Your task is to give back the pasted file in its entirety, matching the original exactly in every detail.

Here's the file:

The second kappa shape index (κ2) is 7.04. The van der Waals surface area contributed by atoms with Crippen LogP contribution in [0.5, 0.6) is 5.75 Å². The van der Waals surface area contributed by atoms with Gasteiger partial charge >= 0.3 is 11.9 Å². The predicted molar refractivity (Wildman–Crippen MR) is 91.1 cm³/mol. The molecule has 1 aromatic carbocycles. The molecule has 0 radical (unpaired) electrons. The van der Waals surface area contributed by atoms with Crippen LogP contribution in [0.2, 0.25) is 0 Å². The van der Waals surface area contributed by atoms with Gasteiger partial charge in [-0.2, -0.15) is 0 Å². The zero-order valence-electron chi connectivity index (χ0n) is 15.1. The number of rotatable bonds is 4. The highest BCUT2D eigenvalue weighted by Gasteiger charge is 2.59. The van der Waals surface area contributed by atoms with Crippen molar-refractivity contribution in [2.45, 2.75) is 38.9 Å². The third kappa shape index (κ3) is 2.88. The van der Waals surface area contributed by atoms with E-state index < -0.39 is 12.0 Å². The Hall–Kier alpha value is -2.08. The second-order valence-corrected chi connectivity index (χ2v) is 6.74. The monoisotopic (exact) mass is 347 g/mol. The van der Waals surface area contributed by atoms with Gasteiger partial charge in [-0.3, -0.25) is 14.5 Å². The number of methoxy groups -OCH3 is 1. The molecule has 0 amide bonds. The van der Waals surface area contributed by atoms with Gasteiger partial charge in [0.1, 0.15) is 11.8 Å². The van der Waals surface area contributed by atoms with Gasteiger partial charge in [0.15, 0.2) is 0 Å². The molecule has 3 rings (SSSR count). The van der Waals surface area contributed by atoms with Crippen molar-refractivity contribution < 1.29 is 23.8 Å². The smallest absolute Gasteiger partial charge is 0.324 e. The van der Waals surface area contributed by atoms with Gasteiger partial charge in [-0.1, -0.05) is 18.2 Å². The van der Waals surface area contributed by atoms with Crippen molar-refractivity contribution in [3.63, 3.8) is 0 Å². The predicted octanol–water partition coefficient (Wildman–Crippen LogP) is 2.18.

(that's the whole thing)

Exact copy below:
The second kappa shape index (κ2) is 7.04. The van der Waals surface area contributed by atoms with Crippen LogP contribution in [0.5, 0.6) is 5.75 Å². The van der Waals surface area contributed by atoms with Gasteiger partial charge >= 0.3 is 11.9 Å². The predicted molar refractivity (Wildman–Crippen MR) is 91.1 cm³/mol. The molecule has 1 aromatic carbocycles. The molecule has 0 radical (unpaired) electrons. The van der Waals surface area contributed by atoms with Crippen LogP contribution in [0.2, 0.25) is 0 Å². The van der Waals surface area contributed by atoms with Gasteiger partial charge in [-0.2, -0.15) is 0 Å². The zero-order valence-electron chi connectivity index (χ0n) is 15.1. The number of rotatable bonds is 4. The highest BCUT2D eigenvalue weighted by Gasteiger charge is 2.59. The van der Waals surface area contributed by atoms with Crippen molar-refractivity contribution in [2.45, 2.75) is 38.9 Å². The third kappa shape index (κ3) is 2.88. The van der Waals surface area contributed by atoms with E-state index < -0.39 is 12.0 Å². The Hall–Kier alpha value is -2.08. The second-order valence-corrected chi connectivity index (χ2v) is 6.74. The monoisotopic (exact) mass is 347 g/mol. The van der Waals surface area contributed by atoms with Gasteiger partial charge in [-0.3, -0.25) is 14.5 Å². The number of methoxy groups -OCH3 is 1. The molecule has 0 amide bonds. The van der Waals surface area contributed by atoms with Gasteiger partial charge in [0.1, 0.15) is 11.8 Å². The van der Waals surface area contributed by atoms with Gasteiger partial charge in [0.15, 0.2) is 0 Å². The molecule has 3 rings (SSSR count). The van der Waals surface area contributed by atoms with Crippen molar-refractivity contribution < 1.29 is 23.8 Å². The smallest absolute Gasteiger partial charge is 0.324 e. The van der Waals surface area contributed by atoms with Gasteiger partial charge in [-0.1, -0.05) is 18.2 Å². The van der Waals surface area contributed by atoms with Crippen molar-refractivity contribution in [3.63, 3.8) is 0 Å². The predicted octanol–water partition coefficient (Wildman–Crippen LogP) is 2.18.